Incumbent plastics, derived from crude oil, account for 4% of all greenhouse gas emissions (i.e. twice the footprint of aviation) and produce significant waste at end of life. Fortunately, bioplastics produced from furan di-carboxylic acid (FDCA) reduce emissions by at least 60% and minimise waste. However, the adoption of FDCA bioplastics has been hindered by high costs: 50% of the cost of producing FDCA is due to hydroxymethyl furfural, HMF – an intermediate material used to manufacture FDCA.
Our pioneering, patent-pending technology, overcomes the formidable challenge and cost of HMF synthesis. We use bacteria and a novel metabolic pathway to convert waste feedstocks into FDCA. Our bacteria can use multiple types of feedstocks and turn these into HMF, which is further converted by the bacteria into FDCA. This synthetic biology (SynBio) process is a world first. By engineering bacteria, we can also produce hydrogen – we envisage using this hydrogen to power our future operations.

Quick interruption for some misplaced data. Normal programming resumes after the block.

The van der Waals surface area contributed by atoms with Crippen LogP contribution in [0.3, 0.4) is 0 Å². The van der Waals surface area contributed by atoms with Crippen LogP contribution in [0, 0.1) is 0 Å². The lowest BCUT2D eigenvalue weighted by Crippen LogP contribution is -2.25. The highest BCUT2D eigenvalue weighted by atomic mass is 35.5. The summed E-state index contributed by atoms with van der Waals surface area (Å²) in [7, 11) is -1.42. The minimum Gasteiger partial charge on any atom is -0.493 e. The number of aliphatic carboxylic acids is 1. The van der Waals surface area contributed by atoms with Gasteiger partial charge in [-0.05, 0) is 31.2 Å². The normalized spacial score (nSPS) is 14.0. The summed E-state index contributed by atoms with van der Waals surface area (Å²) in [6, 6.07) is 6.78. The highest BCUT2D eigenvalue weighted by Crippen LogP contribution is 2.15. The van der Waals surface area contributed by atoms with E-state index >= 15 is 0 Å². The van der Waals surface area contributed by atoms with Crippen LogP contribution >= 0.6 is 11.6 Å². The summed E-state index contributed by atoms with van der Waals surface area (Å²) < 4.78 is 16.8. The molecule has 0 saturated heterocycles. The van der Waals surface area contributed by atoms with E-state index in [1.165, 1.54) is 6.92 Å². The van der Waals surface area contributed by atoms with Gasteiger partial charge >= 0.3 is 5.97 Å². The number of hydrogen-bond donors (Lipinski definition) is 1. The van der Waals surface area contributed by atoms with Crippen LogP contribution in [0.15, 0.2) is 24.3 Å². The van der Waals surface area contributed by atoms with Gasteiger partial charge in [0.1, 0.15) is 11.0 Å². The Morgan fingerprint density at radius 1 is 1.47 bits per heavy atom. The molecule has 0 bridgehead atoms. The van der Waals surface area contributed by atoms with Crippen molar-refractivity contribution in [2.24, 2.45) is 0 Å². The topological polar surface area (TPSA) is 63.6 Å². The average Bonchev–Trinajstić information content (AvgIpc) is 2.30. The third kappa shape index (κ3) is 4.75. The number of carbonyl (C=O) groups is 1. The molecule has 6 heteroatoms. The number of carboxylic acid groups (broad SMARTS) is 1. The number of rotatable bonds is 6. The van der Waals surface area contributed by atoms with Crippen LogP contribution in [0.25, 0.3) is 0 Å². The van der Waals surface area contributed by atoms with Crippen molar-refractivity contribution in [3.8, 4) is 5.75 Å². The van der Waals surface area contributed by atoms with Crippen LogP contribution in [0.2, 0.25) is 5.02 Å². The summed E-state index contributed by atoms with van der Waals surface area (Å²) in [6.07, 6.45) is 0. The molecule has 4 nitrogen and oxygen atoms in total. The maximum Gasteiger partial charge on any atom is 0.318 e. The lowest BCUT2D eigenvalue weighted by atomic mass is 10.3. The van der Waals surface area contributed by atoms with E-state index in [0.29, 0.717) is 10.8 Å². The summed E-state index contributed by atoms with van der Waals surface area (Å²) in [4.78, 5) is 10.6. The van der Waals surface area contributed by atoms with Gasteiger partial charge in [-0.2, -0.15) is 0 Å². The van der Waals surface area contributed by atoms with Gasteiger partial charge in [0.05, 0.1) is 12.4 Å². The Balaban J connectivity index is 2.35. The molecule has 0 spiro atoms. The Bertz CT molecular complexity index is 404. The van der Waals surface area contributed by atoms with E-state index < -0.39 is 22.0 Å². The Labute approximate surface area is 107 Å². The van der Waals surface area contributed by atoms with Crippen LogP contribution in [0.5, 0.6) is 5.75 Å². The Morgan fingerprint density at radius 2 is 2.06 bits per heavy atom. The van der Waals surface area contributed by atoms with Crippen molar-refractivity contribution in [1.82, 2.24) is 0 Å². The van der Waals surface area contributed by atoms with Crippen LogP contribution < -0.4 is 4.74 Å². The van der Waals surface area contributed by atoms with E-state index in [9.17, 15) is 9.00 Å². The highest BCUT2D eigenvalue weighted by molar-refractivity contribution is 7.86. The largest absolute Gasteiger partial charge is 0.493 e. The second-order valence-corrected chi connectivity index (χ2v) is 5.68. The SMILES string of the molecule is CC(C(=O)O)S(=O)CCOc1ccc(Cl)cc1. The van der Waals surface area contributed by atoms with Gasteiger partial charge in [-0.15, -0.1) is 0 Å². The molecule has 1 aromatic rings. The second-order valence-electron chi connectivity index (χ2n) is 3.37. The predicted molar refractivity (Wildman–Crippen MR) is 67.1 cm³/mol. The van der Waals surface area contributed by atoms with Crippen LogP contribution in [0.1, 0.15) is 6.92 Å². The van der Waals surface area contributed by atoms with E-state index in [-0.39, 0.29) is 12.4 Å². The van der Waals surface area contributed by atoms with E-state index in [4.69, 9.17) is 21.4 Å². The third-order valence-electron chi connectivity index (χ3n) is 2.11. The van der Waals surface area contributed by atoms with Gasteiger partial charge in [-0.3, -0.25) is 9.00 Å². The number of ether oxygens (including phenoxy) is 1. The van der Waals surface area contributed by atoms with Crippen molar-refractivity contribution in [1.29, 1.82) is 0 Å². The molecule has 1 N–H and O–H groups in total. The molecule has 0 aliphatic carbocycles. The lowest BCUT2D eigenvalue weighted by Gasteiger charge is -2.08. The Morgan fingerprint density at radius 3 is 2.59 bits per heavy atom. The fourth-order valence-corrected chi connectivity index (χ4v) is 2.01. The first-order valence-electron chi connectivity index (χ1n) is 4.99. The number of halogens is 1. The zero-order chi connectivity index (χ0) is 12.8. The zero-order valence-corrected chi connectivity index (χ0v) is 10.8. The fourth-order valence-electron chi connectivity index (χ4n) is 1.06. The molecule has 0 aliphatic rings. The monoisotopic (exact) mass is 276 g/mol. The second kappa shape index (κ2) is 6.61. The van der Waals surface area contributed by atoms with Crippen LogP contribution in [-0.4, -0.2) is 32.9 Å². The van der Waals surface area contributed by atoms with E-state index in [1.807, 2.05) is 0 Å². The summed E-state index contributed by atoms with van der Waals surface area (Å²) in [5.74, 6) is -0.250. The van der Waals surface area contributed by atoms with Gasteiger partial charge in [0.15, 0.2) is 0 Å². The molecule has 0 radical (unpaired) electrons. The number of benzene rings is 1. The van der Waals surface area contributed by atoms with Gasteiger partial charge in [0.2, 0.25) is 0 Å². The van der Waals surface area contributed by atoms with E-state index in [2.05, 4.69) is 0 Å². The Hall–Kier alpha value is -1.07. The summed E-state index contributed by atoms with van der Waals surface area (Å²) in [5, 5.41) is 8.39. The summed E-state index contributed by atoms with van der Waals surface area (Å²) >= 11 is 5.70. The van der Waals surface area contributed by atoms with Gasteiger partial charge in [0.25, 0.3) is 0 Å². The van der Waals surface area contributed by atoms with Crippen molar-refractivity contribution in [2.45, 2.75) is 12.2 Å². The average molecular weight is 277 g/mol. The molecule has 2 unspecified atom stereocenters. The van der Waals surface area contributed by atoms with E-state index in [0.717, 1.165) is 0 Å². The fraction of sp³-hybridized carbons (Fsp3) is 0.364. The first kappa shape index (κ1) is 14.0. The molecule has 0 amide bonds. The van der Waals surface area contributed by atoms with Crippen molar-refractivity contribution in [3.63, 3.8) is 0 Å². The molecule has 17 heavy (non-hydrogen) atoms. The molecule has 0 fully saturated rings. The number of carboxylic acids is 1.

Our process is first-of-its-kind. Unlike competitors, we go from feedstock directly to FDCA (i.e. without isolating/handling intermediate products). We do not use catalysts, and do not produce “humins” – oily by-products which are difficult to remove. Also, unlike competitors, we do not rely on sugar – our feedstocks are lignocellulose, chitin and some types of waste plastic (again, this is a world first). As for our hydrogen, it is truly carbon-negative (i.e. made by consuming carbon dioxide).
Our biggest achievement:
We have won grant-funding of more than £1 million GBP to date. On the hydrogen project, we have successfully produced hydrogen using photosynthetic bacteria with carbon dioxide as feedstock – our biggest achievement is producing the hydrogen continuously in the presence of light (a world first). On the FDCA project, we have successfully produced 1 gram per Litre of FDCA – a significant quantity or concentration when it comes to wild strains of bacteria.